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Ira Desmond Dec 2018
There should be
a time for

each of us
to mourn, individually,

the world that
we thought we would

be living in by now,
whatever world it was.

I, for one,
will mourn

the children
I thought I would have

someday.
I will mourn

the version of myself
that is not

crippled with debt
for having decided to get

an education. I will mourn
the version of my wife

that was not destroyed
by mental illness

with ruthless and shocking efficiency
right after

we got married.
I will mourn

those brilliant flocks of
butterflies, those mid-July swarms

of honeybees that
I thought would not

have perished
quite so quickly.

I will mourn
the summers I thought I would spend

swimming in
clear, living streams,

not having to wear
a mask to unchoke myself

from the omnipresent wildfire
smoke. But I will mourn

civility and morality
above all else, I think.

I will mourn those
difficult discourses

that I thought we
would be capable

of having, that feeling
that we, as a collective,

would be able
to overcome

whatever problem presented
itself. I will mourn

that world that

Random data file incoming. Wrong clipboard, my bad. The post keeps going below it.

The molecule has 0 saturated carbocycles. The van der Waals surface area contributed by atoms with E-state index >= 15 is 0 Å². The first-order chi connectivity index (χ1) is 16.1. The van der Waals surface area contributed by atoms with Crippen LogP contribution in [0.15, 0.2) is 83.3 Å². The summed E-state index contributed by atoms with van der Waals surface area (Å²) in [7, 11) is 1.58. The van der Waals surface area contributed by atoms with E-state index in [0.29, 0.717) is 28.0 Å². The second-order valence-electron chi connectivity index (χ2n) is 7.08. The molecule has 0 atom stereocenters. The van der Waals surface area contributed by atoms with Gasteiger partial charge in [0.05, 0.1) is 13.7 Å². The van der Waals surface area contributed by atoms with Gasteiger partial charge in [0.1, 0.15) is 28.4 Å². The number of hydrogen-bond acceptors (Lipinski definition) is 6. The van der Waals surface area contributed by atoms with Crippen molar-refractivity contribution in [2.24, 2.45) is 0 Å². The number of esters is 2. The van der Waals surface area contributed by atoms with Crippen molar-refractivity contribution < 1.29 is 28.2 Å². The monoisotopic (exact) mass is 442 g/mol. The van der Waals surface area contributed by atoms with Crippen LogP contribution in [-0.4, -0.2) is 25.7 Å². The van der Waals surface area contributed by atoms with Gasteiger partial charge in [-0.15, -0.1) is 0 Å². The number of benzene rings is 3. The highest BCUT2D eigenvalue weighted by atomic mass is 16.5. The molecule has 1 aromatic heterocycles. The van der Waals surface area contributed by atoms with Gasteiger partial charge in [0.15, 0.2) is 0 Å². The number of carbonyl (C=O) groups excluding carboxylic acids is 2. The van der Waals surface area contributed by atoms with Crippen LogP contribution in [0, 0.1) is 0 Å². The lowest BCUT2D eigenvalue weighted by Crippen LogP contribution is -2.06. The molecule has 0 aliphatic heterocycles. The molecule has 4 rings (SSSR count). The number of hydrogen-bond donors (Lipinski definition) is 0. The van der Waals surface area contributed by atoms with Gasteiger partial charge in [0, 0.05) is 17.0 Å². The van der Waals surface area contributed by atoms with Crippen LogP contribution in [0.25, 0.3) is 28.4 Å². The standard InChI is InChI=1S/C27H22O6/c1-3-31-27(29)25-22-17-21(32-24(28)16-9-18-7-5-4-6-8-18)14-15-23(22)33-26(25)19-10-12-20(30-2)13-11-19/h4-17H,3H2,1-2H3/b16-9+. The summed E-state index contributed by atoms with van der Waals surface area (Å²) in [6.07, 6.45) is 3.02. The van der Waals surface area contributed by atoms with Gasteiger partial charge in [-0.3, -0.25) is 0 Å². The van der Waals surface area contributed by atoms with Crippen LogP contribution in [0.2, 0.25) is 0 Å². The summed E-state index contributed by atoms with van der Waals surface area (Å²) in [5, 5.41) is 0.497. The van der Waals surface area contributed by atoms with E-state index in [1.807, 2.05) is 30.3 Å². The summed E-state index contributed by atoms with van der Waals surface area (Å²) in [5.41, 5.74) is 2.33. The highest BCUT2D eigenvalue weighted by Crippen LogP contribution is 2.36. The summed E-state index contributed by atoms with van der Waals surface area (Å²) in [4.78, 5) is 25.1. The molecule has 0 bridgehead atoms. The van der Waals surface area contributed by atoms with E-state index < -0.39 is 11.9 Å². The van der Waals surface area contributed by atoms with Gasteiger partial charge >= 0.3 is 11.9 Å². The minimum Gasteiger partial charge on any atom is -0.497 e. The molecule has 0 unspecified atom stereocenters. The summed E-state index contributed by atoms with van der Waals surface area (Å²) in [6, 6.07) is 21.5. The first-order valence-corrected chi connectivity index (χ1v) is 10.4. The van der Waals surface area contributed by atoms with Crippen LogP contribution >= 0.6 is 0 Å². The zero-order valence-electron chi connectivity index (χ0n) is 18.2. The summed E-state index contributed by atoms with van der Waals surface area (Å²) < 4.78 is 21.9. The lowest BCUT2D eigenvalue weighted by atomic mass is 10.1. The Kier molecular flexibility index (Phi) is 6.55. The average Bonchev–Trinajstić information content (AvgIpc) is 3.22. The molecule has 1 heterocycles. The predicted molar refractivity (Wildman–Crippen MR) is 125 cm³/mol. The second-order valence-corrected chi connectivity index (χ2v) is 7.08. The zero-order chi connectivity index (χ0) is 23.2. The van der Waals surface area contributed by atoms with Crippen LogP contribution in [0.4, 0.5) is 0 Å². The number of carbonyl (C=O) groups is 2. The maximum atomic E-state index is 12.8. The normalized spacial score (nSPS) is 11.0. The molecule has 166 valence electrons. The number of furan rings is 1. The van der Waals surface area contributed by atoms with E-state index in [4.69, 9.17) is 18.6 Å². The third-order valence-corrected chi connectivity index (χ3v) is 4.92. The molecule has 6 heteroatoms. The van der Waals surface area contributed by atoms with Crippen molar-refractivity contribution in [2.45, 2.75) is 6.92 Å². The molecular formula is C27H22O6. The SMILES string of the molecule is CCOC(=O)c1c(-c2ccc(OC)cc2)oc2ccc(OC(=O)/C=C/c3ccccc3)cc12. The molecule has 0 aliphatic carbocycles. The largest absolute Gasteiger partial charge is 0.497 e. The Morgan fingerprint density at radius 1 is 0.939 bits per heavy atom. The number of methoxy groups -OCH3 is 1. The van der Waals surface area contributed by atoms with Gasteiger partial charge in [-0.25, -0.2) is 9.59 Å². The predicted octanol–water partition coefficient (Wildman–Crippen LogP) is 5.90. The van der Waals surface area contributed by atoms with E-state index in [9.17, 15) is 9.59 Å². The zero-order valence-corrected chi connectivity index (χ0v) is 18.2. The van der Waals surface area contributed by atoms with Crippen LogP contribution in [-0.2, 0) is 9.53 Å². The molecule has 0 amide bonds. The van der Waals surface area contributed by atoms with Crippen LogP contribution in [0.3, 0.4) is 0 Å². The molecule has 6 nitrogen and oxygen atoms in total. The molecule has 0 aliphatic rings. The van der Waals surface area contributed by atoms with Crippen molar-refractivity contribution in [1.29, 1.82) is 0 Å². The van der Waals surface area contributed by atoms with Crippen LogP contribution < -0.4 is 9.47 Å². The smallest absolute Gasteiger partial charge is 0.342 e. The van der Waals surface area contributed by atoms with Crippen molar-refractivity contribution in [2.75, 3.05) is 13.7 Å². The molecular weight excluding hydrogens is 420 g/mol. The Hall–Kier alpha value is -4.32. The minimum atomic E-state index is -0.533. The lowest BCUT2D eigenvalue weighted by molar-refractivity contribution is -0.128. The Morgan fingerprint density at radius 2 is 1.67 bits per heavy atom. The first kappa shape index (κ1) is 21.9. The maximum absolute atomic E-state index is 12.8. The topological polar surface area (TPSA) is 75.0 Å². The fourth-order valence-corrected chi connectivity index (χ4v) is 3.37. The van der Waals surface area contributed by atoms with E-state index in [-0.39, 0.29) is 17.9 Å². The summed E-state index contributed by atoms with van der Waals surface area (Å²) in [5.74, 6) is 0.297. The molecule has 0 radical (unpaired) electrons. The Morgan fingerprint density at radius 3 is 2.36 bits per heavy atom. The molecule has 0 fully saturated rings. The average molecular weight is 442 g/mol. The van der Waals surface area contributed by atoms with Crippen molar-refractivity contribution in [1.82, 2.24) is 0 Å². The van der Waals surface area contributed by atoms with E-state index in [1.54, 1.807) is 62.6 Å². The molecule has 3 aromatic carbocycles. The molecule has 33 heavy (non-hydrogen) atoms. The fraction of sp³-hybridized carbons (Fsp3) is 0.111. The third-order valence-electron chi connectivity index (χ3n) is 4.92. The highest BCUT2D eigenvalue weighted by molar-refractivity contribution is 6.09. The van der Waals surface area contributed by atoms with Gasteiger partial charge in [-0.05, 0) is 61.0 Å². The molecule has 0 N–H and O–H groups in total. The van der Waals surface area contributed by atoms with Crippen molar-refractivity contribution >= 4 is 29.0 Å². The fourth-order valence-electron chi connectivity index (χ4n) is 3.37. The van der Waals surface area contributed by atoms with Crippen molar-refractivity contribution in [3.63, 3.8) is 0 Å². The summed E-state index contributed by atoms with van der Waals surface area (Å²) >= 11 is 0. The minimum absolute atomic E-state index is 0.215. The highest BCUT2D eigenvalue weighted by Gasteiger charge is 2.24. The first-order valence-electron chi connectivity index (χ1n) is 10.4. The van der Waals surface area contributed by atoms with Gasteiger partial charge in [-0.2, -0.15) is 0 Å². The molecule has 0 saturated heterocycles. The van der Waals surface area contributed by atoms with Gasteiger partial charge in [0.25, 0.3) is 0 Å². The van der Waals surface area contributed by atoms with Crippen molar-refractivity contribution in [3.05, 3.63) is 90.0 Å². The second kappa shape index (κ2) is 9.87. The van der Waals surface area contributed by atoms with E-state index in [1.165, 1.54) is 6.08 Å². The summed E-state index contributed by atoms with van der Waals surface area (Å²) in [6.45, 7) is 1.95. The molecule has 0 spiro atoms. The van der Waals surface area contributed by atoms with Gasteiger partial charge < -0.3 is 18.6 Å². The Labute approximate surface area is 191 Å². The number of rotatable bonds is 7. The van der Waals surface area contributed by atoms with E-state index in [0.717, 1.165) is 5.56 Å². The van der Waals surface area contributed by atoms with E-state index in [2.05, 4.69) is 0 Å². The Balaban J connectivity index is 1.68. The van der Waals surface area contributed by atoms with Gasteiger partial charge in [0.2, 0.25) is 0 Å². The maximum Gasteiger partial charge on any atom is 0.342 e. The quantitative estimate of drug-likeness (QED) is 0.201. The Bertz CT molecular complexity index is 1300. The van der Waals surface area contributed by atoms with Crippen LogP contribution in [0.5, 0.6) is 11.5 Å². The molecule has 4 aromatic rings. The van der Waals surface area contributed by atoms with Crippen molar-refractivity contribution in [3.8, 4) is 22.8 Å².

I thought I would

be living in by now,
whatever world it might have been.

And then, I will take
a deep breath, and

I will accept
things as they truly are.

I will
allow that tsunami of reality

to wash over me,
and to sweep

me up within its
endless tonnage of

of mortal peril and
human catastrophe.

And then I will continue living.
Ira Desmond Dec 2018
Last night,
I dreamt that the friend of a friend had died.

His body floated lifeless on the surface of the Pacific,
tossed about between the Bering Sea whitecaps

like an orca’s seal-pup plaything
while the Arctic wind whipped

and beat the freezing cold water
across his pallid face and through his chestnut hair.

Then his body
began to sink,

its silhouette appearing
against various monotone

canvases of blue
on its trip downward:

a vivid cornflower,
a pelagic cerulean,

a chasm of cold cobalt,
a starless twilight,

a forest of indigo,
a velvet curtain of navy.

Finally,
as it reached the deepest possible shade of midnight—

only a quantum away from black—
it stopped sinking.

There, in that void,
where daylight and color are considered but outlandish theories,

strange fish of all and shapes and sizes
began to surround the decomposing corpse:

Greenland sharks hailing from the frozen arctic,
mantis shrimp from the mangrove labyrinths,

eyeless electric eels from undersea caves near the Galápagos,
vampire squid rising cautiously up out of their World War One trenches,

scores of spindly ***** and pale worms that had ventured far beyond
the safe familiarity of their alien geothermal worlds.

At first, they approached the corpse gingerly,
nibbling only the tips of its hair and fingernails,

and then suddenly, voraciously,
they consumed it—until not even a skeleton remained.

Now, only a single point of light was left
there floating in the void.

And from this single point of light,
where just a moment before the corpse had floated,